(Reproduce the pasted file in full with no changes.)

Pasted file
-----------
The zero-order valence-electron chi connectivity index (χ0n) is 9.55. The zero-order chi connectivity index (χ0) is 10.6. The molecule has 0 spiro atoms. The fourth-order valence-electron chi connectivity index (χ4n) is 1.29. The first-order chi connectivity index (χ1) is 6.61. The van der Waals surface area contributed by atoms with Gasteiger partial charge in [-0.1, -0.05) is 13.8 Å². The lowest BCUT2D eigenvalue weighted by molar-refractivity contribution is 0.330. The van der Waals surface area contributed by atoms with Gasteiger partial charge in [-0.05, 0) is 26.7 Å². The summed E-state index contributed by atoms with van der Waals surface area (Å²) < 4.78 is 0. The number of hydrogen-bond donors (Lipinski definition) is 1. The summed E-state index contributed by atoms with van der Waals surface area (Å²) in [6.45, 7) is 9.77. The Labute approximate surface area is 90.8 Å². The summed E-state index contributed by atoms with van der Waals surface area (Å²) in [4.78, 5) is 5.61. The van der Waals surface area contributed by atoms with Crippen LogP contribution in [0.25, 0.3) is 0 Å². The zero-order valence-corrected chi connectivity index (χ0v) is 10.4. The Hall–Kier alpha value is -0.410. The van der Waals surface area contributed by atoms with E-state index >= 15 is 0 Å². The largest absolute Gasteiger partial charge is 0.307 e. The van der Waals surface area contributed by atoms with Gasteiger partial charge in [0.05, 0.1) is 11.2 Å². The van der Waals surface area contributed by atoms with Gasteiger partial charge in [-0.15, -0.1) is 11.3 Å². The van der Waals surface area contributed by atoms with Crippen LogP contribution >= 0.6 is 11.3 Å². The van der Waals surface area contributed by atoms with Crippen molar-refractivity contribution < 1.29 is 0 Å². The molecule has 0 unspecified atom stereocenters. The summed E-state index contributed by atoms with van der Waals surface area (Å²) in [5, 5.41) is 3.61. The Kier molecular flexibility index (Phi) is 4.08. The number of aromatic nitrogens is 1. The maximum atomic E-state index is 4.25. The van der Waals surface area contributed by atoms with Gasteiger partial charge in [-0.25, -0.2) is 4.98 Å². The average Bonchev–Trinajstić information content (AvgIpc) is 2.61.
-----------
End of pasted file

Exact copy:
The zero-order valence-electron chi connectivity index (χ0n) is 9.55. The zero-order chi connectivity index (χ0) is 10.6. The molecule has 0 spiro atoms. The fourth-order valence-electron chi connectivity index (χ4n) is 1.29. The first-order chi connectivity index (χ1) is 6.61. The van der Waals surface area contributed by atoms with Gasteiger partial charge in [-0.1, -0.05) is 13.8 Å². The lowest BCUT2D eigenvalue weighted by molar-refractivity contribution is 0.330. The van der Waals surface area contributed by atoms with Gasteiger partial charge in [-0.05, 0) is 26.7 Å². The summed E-state index contributed by atoms with van der Waals surface area (Å²) < 4.78 is 0. The number of hydrogen-bond donors (Lipinski definition) is 1. The summed E-state index contributed by atoms with van der Waals surface area (Å²) in [6.45, 7) is 9.77. The Labute approximate surface area is 90.8 Å². The summed E-state index contributed by atoms with van der Waals surface area (Å²) in [4.78, 5) is 5.61. The van der Waals surface area contributed by atoms with Crippen LogP contribution in [0.25, 0.3) is 0 Å². The zero-order valence-corrected chi connectivity index (χ0v) is 10.4. The Hall–Kier alpha value is -0.410. The van der Waals surface area contributed by atoms with E-state index >= 15 is 0 Å². The largest absolute Gasteiger partial charge is 0.307 e. The van der Waals surface area contributed by atoms with Gasteiger partial charge in [0.05, 0.1) is 11.2 Å². The van der Waals surface area contributed by atoms with Gasteiger partial charge in [-0.15, -0.1) is 11.3 Å². The van der Waals surface area contributed by atoms with Crippen LogP contribution >= 0.6 is 11.3 Å². The van der Waals surface area contributed by atoms with Crippen molar-refractivity contribution < 1.29 is 0 Å². The molecule has 0 unspecified atom stereocenters. The summed E-state index contributed by atoms with van der Waals surface area (Å²) in [5, 5.41) is 3.61. The Kier molecular flexibility index (Phi) is 4.08. The number of aromatic nitrogens is 1. The maximum atomic E-state index is 4.25. The van der Waals surface area contributed by atoms with Gasteiger partial charge in [-0.25, -0.2) is 4.98 Å². The average Bonchev–Trinajstić information content (AvgIpc) is 2.61.